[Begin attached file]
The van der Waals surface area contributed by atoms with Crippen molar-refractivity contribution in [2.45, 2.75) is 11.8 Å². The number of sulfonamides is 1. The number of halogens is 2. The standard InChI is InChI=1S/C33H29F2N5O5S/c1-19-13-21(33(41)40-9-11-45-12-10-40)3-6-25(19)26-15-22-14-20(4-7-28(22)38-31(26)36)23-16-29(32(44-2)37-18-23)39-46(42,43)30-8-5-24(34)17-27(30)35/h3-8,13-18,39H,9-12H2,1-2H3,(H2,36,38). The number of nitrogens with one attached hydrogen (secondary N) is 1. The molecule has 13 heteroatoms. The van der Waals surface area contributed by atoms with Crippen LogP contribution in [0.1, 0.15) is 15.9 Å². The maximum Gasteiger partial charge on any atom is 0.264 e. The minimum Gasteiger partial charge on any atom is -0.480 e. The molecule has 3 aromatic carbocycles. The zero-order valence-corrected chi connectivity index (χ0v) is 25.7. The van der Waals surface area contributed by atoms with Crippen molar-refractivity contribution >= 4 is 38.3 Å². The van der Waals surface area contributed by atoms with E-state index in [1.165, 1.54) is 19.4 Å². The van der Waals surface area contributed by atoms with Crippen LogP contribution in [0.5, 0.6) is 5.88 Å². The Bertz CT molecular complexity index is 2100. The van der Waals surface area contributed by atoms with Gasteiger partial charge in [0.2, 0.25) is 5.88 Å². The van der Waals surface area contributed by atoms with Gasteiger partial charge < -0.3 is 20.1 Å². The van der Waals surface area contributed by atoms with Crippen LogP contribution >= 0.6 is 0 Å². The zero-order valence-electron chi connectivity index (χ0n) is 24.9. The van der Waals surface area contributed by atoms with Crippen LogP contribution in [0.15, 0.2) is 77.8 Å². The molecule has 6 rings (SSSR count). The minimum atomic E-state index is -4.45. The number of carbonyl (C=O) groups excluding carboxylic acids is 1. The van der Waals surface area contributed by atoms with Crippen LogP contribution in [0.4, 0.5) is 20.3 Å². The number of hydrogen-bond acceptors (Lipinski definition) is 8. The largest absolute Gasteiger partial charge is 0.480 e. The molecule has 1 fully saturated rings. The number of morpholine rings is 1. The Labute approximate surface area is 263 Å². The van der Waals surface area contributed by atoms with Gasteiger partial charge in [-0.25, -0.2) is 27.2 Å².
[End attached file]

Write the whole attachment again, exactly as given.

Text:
The van der Waals surface area contributed by atoms with Crippen molar-refractivity contribution in [2.45, 2.75) is 11.8 Å². The number of sulfonamides is 1. The number of halogens is 2. The standard InChI is InChI=1S/C33H29F2N5O5S/c1-19-13-21(33(41)40-9-11-45-12-10-40)3-6-25(19)26-15-22-14-20(4-7-28(22)38-31(26)36)23-16-29(32(44-2)37-18-23)39-46(42,43)30-8-5-24(34)17-27(30)35/h3-8,13-18,39H,9-12H2,1-2H3,(H2,36,38). The number of nitrogens with one attached hydrogen (secondary N) is 1. The molecule has 13 heteroatoms. The van der Waals surface area contributed by atoms with Crippen LogP contribution in [0.1, 0.15) is 15.9 Å². The maximum Gasteiger partial charge on any atom is 0.264 e. The minimum Gasteiger partial charge on any atom is -0.480 e. The molecule has 3 aromatic carbocycles. The zero-order valence-corrected chi connectivity index (χ0v) is 25.7. The van der Waals surface area contributed by atoms with Crippen molar-refractivity contribution >= 4 is 38.3 Å². The van der Waals surface area contributed by atoms with E-state index in [1.165, 1.54) is 19.4 Å². The van der Waals surface area contributed by atoms with Crippen LogP contribution in [0.5, 0.6) is 5.88 Å². The Bertz CT molecular complexity index is 2100. The van der Waals surface area contributed by atoms with Gasteiger partial charge in [0.2, 0.25) is 5.88 Å². The van der Waals surface area contributed by atoms with Gasteiger partial charge < -0.3 is 20.1 Å². The van der Waals surface area contributed by atoms with Crippen LogP contribution >= 0.6 is 0 Å². The zero-order valence-electron chi connectivity index (χ0n) is 24.9. The van der Waals surface area contributed by atoms with Crippen LogP contribution in [0.15, 0.2) is 77.8 Å². The molecule has 6 rings (SSSR count). The minimum atomic E-state index is -4.45. The number of carbonyl (C=O) groups excluding carboxylic acids is 1. The van der Waals surface area contributed by atoms with Crippen LogP contribution in [0.4, 0.5) is 20.3 Å². The number of hydrogen-bond acceptors (Lipinski definition) is 8. The largest absolute Gasteiger partial charge is 0.480 e. The molecule has 1 fully saturated rings. The number of morpholine rings is 1. The Labute approximate surface area is 263 Å². The van der Waals surface area contributed by atoms with Gasteiger partial charge in [-0.25, -0.2) is 27.2 Å².